On Lemonade Day, Kids Learn About Entrepreneurship and Fun at the Same Time

Opening a lemonade stand can teach kids plenty about entrepreneurship.Opening a lemonade stand seems like simple summer fun, a childhood rite of passage. But, according to seasoned entrepreneur Michael Holthouse, it can be so much more.

Related: 10 expert tips for running a successful lemonade stand

"There are so many life skills and character building elements" involved in opening your own lemonade stand, he told Yahoo! Shine. "We should have all of our kids learn about that."

Inspired by an afternoon spent running a lemonade stand with one of his daughters, Holthouse launched Lemonade Day six years ago. At the time, his daughter hoped to earn enough money to buy a pet turtle, but Holthouse recognized that their little business venture offered a chance to do much more.

"What happened that day was amazing," he says. "It was this beautiful day's worth of learning."

Holthouse's experience as an entrepreneur shaped his vision. A two-time winner of Inc. Magazine's 500 Fastest Growing Company award and an Inc. Magazine Entrepreneur of the Year, the father of four knows what it takes to get a business up and running -- and how kids can benefit from learning about it.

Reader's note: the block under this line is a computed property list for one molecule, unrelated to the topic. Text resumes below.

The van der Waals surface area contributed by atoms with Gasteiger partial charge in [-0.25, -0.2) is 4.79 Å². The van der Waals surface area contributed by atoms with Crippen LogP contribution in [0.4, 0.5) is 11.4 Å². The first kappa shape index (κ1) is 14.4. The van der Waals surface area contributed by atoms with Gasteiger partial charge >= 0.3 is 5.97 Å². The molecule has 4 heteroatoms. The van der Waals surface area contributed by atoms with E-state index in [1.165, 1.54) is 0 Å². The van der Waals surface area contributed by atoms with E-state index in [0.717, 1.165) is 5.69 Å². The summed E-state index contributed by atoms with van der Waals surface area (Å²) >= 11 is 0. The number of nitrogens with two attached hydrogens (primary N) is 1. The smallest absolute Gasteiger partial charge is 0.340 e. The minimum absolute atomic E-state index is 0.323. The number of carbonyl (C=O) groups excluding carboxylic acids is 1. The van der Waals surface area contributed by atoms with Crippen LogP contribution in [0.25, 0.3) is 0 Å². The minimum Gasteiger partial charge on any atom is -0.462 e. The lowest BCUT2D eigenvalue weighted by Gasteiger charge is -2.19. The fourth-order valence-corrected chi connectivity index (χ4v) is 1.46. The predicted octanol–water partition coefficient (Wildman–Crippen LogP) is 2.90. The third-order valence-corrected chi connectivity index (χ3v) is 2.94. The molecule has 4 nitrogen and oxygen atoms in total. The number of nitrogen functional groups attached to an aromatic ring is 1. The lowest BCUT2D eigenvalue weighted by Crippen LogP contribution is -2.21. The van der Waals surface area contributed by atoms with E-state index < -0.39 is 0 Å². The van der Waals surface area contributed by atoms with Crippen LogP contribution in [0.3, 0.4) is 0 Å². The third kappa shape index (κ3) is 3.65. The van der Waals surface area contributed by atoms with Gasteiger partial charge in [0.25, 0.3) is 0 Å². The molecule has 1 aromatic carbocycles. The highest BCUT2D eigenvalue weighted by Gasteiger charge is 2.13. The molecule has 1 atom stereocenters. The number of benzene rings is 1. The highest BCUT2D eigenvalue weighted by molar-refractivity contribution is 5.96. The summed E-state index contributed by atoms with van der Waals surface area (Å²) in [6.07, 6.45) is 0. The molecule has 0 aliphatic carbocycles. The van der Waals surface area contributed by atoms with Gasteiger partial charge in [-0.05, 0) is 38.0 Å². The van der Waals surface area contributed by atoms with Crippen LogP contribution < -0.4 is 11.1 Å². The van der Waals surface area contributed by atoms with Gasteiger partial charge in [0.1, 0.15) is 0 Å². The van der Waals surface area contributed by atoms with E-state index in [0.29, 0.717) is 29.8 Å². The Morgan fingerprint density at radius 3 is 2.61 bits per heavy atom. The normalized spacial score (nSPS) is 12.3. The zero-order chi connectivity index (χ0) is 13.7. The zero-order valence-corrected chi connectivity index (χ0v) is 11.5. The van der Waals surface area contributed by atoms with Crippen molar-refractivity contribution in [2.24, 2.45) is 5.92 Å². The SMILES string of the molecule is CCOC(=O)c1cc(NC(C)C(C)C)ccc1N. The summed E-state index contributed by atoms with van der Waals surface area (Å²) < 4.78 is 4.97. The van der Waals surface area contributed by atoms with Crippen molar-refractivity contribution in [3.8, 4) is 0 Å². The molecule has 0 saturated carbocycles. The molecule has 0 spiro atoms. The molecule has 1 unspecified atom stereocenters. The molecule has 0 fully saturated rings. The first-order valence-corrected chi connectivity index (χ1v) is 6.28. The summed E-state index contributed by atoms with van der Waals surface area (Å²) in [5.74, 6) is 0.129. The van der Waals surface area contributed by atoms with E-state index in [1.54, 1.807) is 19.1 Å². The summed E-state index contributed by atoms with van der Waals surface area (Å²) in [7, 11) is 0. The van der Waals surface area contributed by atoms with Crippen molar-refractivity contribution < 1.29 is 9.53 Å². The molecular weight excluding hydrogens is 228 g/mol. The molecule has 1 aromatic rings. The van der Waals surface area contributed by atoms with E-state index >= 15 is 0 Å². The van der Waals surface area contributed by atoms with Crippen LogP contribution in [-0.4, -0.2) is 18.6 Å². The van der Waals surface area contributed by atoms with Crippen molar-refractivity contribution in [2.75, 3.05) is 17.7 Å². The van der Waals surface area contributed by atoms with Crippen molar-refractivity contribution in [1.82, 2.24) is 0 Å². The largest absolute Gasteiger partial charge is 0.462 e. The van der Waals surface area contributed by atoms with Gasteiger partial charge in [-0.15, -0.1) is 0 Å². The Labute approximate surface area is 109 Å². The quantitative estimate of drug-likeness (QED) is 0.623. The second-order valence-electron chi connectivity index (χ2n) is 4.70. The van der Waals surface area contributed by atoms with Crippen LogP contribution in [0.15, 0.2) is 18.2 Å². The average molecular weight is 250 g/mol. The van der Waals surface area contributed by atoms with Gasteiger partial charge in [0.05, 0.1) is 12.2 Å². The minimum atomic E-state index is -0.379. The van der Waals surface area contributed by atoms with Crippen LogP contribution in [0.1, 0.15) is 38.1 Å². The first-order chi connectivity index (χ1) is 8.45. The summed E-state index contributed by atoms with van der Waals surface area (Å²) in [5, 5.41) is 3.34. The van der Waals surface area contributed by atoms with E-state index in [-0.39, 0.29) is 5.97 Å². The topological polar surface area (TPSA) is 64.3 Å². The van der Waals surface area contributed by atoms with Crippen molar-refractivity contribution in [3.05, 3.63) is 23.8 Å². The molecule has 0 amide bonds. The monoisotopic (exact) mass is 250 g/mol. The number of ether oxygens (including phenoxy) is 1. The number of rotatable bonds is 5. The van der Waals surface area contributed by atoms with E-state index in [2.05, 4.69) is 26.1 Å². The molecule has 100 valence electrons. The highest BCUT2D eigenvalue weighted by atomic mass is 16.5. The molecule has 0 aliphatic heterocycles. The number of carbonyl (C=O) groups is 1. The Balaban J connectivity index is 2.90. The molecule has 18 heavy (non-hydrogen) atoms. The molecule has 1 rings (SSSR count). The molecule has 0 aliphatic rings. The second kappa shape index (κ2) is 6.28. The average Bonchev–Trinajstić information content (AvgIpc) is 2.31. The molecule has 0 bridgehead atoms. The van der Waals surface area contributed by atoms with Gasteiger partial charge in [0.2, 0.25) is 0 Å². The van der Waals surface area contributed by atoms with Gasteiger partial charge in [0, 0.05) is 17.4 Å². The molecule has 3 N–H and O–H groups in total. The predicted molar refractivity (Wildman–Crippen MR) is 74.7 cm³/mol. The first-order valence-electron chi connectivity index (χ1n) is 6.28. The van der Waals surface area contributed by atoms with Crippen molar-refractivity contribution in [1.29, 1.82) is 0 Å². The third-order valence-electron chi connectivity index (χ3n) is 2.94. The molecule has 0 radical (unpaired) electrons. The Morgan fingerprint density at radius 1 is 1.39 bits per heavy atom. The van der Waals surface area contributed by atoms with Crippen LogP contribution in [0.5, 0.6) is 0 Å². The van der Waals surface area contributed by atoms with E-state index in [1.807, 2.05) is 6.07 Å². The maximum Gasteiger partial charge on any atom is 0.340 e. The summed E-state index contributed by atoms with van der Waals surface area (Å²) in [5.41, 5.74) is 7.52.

"It is important that we teach future generations the importance of responsible business practices and instill the entrepreneurial spirit at a young age - an age that allows them to have hope and vision to excel in the future," he says at lemonadeday.org. "Our goal is to reach kids as a critical stage in their lives - that time when they are at a crossroads between a very good or bad path."

This year, Lemonade Day falls on Saturday, May 5, though some communities have chosen to hold their own Lemonade Days at other times. Kids in 41 cities have registered to participate this year, with about 200,000 stands ready to serve sweet-tart refreshment to all and sundry. Last year, kids in Houston, Texas (where Lemonade Day launched), pulled in about $4 million -- and donated $1 million of it to charity. Holthouse would like to have 1 million kids running lemonade stands in 100 cities for Lemonade Day 2013.

"I think the beautiful part about Lemonade Day is that there are many, many lessons they're going to learn out of this," he says. Kids who register with the site are paired with an adult and given a 14-step plan to follow. The steps help them figure out everything from the best place to open the stand to how to price their product to how to handle branding and marketing.

Kids are encouraged to "spend a little, save a little, and share a little" Holthouse says, which gives the experience a great deal of real-world value.

Running their own business changes the way kids see the world, he points out. "Now, they're not just victims of it or participants in it, but they have the option to actually create it."

Copyright © 2012 Yahoo Inc.




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